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Labour Market of India

Tag:GS3|| Economy || Structure of the Indian Economy || Labour & Unemployment

Why in news?

  • The period from January 2017 till recently, when we saw huge disruptions—from demonetization to the implementation of the goods and services tax and the crimp on bank lending due to an attempt to resolve bad loans by recourse to bankruptcy courts—may have seen low or even negative jobs growth in some months.

Various organization data on unemployment:

  • World Bank data: the world bank in its publication South Asia Economic Focus, Spring 2018: Jobless Growth?, says that over the long-term, India has been creating 7,50,000 new jobs for every one per cent rise in gross domestic product (GDP); at an average of 7% growth, India should be creating at least 5.25 million jobs, if not more.
  • Centre for Monitoring Indian Economy’s data: The pessimistic estimates of the Centre for Monitoring Indian Economy’s (CMIE’s) four-monthly unemployment surveys. Between the January-April survey and the September-December one in 2016, nearly 5.7 million jobs were created. Since then, given the great disruptions, there has been a levelling off of jobs growth, with the latest survey (May-August 2018) showing a dip of nearly 3.5 million jobs from the previous survey. 
  • NSSO Data:
    • India’s unemployment rate hit a 45-year-high of 6.1 per cent in 2017-18, as per the National Sample Survey Office’s (NSSO’s) periodic labour force survey (PLFS) of the Ministry of Statistics and Programme Implementation.
    • The reports further said that unemployment was higher in urban areas (7.8%) as compared to 5.3% in rural areas of the country.
    • Unemployment among rural females: For educated rural females, the unemployment rate ranged between 9.7% to 15.2% between 2004-05 to 2011-12, which rose to 17.3 per cent in 2017-18.
    • Unemployment among rural males: In the case of rural educated males, the joblessness rate surged to 10.5 per cent in 2017-18 from 3.5-4.4% between 2004-05 to 2011-12.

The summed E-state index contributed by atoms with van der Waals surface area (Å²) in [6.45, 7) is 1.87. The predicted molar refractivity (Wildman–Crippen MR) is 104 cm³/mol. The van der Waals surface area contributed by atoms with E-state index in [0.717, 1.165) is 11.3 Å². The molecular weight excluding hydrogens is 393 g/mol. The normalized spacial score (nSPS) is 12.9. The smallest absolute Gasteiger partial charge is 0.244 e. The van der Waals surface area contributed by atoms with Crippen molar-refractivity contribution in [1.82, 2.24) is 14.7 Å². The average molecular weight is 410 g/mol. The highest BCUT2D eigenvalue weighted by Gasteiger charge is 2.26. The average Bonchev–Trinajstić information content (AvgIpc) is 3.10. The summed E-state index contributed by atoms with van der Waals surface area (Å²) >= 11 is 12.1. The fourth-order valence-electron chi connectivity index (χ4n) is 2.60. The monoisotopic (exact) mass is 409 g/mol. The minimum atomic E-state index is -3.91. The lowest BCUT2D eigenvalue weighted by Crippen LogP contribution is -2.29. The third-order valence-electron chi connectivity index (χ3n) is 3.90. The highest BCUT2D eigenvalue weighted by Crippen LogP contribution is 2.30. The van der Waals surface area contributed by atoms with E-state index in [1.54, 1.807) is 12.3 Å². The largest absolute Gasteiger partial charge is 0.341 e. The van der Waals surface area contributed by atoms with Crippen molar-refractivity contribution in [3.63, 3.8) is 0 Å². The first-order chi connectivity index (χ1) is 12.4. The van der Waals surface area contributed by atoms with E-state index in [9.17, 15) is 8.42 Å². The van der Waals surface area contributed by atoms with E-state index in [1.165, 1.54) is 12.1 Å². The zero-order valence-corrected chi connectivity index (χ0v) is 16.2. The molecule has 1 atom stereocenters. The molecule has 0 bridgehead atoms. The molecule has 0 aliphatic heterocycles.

• The labour force participating rate (LFPR) –the portion of the population working or seeking job -declined from 36.9 per cent in 2017-18 as against 39.5 per cent in 2011-12.

The link between growth and jobs:

  • In the 1990s, the employment elasticity in India was nearly 0.4. This number measures how much a given rise in growth impacts jobs.
  • This means, for every percentage rise in growth, we get only a 0.2% impact on employment.
  • This falling employment elasticity is partly the result of the large-scale substitution of labour with capital and automation. It is a no-brainer for promoters to use capital and automation when labour is going to be heavily regulated.
  • The gap between jobs created and jobs sought will be just over 1.5 million annually. This is the core of our jobs problem right now, but it could change if more people, especially women, actively seek to enter the jobs market.
  • All these people who will get incomes from the public and private sector then they will go out and spend, and when they spend they will create demand; there’s a huge paucity of demand in the economy. With that demand, there will be the emergence of new activities, which will then generate the kind of entrepreneurs. If there are start-ups or if there are micro-entrepreneurs, they will havea market to cater to.

 Concern:

  • Public employees per population: The average of public employees per population, which is a kind of indicator of what public services government is providing: globally the average is 3.5 per 100 people, in Europe it’s more like 6 per 100, in Scandinavia it’s as high as 8 per 100, in India it’s less than 2 per 100. We are under-providing public services.